Where will your retirement money come from? If you’re like most people, qualified-retirement plans, Social Security, personal savings and investments are expected to play a role. Once you have estimated the amount of money you may need for retirement, a sound approach involves taking a close look at your potential retirement-income sources.
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There are common mistakes you can avoid when saving for retirement.
Monthly Social Security payments differ substantially depending on when you start receiving benefits.
One of the most common questions people ask about Social Security is when they should start taking benefits.
What's your vision of retirement?
Pundits go on and on about how “terrible” or “wonderful” annuities are, but they never talk about whether annuities are right.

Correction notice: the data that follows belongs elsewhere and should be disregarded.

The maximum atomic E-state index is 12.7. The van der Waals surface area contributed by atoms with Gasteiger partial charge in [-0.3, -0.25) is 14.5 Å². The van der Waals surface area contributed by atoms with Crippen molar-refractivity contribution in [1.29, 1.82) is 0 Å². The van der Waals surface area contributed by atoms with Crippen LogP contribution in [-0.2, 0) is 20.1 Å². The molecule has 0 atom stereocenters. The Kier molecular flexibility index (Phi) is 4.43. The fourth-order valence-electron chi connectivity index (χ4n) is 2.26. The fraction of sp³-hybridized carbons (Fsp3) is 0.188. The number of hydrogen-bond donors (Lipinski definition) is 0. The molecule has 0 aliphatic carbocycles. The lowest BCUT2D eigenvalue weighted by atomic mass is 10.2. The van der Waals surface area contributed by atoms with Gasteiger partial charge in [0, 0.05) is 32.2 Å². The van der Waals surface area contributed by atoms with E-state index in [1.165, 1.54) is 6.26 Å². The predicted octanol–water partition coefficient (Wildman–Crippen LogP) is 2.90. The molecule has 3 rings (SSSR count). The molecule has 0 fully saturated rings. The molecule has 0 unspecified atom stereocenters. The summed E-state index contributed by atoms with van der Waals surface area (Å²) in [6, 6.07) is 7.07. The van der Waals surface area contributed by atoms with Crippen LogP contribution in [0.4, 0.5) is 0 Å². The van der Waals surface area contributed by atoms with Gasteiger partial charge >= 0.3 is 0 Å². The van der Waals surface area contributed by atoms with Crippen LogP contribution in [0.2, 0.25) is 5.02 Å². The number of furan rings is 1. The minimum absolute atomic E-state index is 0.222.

There are other ways to maximize Social Security benefits, in addition to waiting to claim them.
Estimate how much income may be needed at retirement to maintain your standard of living.
This calculator can help you estimate how much you may need to save for retirement.
Estimate the maximum contribution amount for a Self-Employed 401(k), SIMPLE IRA, or SEP.
Estimate how long your retirement savings may last using various monthly cash flow rates.
This calculator compares a hypothetical fixed annuity with an account where the interest is taxed each year.
This calculator compares employee contributions to a Roth 401(k) and a traditional 401(k).
Asking the right questions about how you can save money for retirement without sacrificing your quality of life.
Every so often, you’ll hear about Social Security benefits running out. But is there truth to the fears, or is it all hype?
Doing your research is key before buying a vacation home.
A portfolio created with your long-term objectives in mind is crucial as you pursue your dream retirement.
Taking your Social Security benefits at the right time may help maximize your benefit.
Retiring early sounds like a dream come true, but it’s important to take a look at the cold, hard facts.